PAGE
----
Indeed the difficulties and complexities of the Reformist Movement  arises from the fact that this time the Supreme Leader is publicly confronting it, thereby positioning it in direct confrontation with the Regime. And this is what Reformism, given its innate character and mission, has tried to avoid by circumventing the office and authority of the Supreme Leader.  The insistence of the Reformist Movement in circumventing a direct confrontation with the Regime, contrary to the views of its critics and opponents who come from diverse spectrum of thought and have completely different perspectives and perceptions, does not diminish its credibility or originality. 

On the contrary, given the current circumstances and considering the recent events in our country, this avoidance of excessive engagement and the adherence to a balanced progress, is a clear proof of the originality of this Movement. It is indeed the insistence of the movement on peaceful methods that has attracted vast groups of people that have put their heart into it. With their simple and practical political sense, more a political intuition rather than awareness as a consequence of scholarship in politics, people know much better than lifelong career politicians, that stepping into the final confrontation, is imprudent and borders on insanity, while the country  lacks any preparation for tumbling into an unpredictable situation.

Unfortunately the critics of and those disgruntled with the Reformist Movement are not limited to the old timers and the previous generation of political activists and strugglers, who have grown accustomed to their familiar, traditional and classic “opposition” and can neither see nor tolerate the growth of a real opposition in the country. Some very learned and knowledgeable people, whose grasp and understanding of history is not to be questioned, also interpret the wave of people’s protests after the election as pirates’ wars over the booty of people’s votes. They insist on waiting for someone else (who?) to be the pallbearer for this coffin that has been burdening people for the past thirty years.

Given the current circumstances, it is meaningless to talk of “The problem of Leadership in the Movement and the Search for Ways to Elevate It”. This is more reminiscent of the days when political struggle was limited to the coming together of a handful of enchanted people to “form a study cell and write platforms about the world and internal conditions” and then be picked up by SAVAK, with their manuscript pamphlets onboard.  The current Movement, embodied in the slow and deliberate Reformism, on a path albeit winding and laden with potholes, has been years in the offing; and in the form of elections it has drawn millions of people to the stage. Their belief in their righteousness and originality has empowered them to the point of confronting the Supreme Leader.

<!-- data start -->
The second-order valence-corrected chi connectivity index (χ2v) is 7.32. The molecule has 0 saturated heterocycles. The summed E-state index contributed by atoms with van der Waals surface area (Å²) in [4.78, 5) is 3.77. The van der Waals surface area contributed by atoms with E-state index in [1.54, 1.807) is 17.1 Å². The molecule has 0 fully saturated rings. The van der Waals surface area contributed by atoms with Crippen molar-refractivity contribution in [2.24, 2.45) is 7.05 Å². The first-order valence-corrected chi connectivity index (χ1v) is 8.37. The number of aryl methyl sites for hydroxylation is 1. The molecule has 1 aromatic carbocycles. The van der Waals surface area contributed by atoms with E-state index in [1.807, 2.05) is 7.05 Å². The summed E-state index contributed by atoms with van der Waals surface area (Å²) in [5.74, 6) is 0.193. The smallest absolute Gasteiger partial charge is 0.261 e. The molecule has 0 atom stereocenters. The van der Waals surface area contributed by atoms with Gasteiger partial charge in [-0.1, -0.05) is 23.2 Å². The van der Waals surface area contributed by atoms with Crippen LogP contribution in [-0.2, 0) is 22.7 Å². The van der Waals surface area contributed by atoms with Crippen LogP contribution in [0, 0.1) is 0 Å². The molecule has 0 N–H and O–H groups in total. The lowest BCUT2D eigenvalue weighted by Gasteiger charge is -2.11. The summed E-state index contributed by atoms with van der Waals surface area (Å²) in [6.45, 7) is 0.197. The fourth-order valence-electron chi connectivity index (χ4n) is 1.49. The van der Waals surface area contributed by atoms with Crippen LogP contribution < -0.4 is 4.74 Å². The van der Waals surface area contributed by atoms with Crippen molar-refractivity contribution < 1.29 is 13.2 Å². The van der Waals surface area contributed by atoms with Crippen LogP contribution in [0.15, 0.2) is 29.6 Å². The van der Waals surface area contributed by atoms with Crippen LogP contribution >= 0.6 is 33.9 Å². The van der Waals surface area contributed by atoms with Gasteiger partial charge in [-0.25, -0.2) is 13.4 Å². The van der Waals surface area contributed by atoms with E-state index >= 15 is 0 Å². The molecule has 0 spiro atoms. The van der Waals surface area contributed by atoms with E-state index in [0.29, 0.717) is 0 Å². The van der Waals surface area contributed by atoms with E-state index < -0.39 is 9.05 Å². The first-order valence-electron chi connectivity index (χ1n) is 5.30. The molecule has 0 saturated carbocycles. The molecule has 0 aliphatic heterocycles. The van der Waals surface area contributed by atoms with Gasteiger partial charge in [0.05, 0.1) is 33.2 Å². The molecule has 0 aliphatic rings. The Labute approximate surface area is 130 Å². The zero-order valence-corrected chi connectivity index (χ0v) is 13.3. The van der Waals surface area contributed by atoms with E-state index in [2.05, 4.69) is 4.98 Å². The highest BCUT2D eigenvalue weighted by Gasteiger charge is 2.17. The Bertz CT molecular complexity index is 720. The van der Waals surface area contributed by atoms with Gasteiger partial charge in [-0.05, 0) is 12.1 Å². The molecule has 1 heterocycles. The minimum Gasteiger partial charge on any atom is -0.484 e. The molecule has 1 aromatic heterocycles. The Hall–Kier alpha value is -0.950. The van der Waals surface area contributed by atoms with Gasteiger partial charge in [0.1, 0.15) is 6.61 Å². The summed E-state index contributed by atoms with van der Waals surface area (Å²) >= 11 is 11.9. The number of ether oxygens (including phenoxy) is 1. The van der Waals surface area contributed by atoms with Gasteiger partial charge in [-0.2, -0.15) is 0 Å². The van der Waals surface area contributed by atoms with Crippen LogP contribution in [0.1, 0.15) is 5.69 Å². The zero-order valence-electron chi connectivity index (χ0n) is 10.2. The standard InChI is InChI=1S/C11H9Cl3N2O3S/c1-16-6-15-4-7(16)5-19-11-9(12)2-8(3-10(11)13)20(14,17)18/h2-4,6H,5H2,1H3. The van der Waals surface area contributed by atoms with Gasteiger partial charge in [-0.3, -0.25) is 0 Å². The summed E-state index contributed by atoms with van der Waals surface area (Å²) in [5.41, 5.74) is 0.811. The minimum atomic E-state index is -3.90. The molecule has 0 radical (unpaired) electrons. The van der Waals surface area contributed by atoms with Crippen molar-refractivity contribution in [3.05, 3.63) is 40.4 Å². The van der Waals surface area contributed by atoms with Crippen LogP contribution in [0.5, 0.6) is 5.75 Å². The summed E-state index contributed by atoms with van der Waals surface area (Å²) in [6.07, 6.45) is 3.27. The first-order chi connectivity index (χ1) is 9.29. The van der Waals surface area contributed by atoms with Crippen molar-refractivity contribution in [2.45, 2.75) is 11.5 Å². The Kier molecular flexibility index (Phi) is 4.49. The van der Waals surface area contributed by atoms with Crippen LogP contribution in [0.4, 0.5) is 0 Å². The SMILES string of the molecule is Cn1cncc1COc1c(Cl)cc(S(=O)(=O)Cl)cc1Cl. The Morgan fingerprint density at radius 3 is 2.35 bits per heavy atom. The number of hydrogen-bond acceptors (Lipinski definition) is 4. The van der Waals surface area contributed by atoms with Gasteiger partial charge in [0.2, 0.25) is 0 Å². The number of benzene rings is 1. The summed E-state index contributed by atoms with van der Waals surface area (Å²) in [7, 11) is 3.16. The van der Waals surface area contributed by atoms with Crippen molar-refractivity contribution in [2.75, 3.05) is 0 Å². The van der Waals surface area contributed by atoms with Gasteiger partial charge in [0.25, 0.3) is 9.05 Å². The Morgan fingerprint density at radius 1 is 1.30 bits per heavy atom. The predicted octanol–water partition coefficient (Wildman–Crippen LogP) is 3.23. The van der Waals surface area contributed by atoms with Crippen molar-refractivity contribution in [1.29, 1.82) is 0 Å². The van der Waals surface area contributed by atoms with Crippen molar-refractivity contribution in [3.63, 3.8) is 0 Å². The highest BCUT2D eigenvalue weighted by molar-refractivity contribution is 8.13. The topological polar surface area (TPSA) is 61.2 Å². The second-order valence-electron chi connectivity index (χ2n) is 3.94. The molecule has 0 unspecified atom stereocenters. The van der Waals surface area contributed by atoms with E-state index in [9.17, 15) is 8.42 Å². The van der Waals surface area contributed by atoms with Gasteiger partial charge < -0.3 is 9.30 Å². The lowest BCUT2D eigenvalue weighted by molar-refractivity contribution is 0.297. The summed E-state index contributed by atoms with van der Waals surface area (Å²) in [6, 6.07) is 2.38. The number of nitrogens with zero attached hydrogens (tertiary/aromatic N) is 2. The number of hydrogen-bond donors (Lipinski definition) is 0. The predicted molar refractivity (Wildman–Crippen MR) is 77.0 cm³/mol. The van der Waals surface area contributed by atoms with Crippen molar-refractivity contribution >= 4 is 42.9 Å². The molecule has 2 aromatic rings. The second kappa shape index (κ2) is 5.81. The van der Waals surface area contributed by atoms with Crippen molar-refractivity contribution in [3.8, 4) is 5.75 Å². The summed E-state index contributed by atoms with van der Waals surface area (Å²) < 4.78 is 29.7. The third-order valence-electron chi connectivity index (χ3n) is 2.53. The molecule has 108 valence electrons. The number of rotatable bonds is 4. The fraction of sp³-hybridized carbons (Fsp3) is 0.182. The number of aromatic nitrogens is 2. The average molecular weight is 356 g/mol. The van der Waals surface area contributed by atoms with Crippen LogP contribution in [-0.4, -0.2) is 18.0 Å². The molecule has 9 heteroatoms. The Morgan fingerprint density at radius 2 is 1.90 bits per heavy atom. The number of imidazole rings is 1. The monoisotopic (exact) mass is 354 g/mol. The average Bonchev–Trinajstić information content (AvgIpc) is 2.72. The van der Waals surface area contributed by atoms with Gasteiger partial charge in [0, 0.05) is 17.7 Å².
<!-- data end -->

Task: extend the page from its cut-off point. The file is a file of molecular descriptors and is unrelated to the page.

Those, who have followed the struggle in this election from a distance or close by, can clearly see that the current Movement has selected deserving and capable leaders in the persons of two candidates that people now fully support.  The fact that Mr. Moussavi and Mr. Karoubi have stayed true to their promises and the fact that Mr. Khatami has continued in his support, as well as the untiring efforts of their colleagues, all this has provided people with something to build and lean on. It is already certain that these three political leaders in a span of few weeks, have traversed a historical period and have left behind the role of the candidates whose ‘eligibility’ had to be approved by the Guardian Council, and have morphed into men who have helped our people take a huge step towards their long standing ideal — the right to self determination.  These leaders have already joined the chain of clergy and religious people who, from the dawn of the Constitutional Era onwards, have struggled to institutionalize free elections and whose good names have been a source of pride for us Iranians.

At this point in history people are asking for nothing more than free elections and they well know that what ever other demands they may have can only be conceived and realized through free elections. The steadfastness and perseverance of their candidates has placed these men at the head of the movement in a natural and spontaneous manner. This is a fact that people have affirmed with their massive presence and in their numerous slogans. It is high time that political activists and all strugglers pay attention to this plain fact and focus all their efforts towards its reinforcement and consolidation.   

Optimism in these achievements of the people’s movement, and the morphing of the men who have ably taken on the role of leadership, should in no way cause us to overlook the dark wall of tyranny and ignorance barricading the people. This wall is especially daunting since it rises from among us, from among our people and the pieces of our country, and it has deeper and older foundations than the ideals for which the great majority of our people today are willing to sacrifice themselves and give their lives. It is the depth and age of these roots, the complex and exhausting nature of  these confrontations, that calls on all those lovers of truth and freedom to abandon their personal old habits and considerations, fix their sights and hearts on the common good and the public interest and see their own happiness in the fulfillment and realization of the ideals of all those who are on the stage today with empty hands and open arms,  summoning us all to whole heartedly join them in their travails.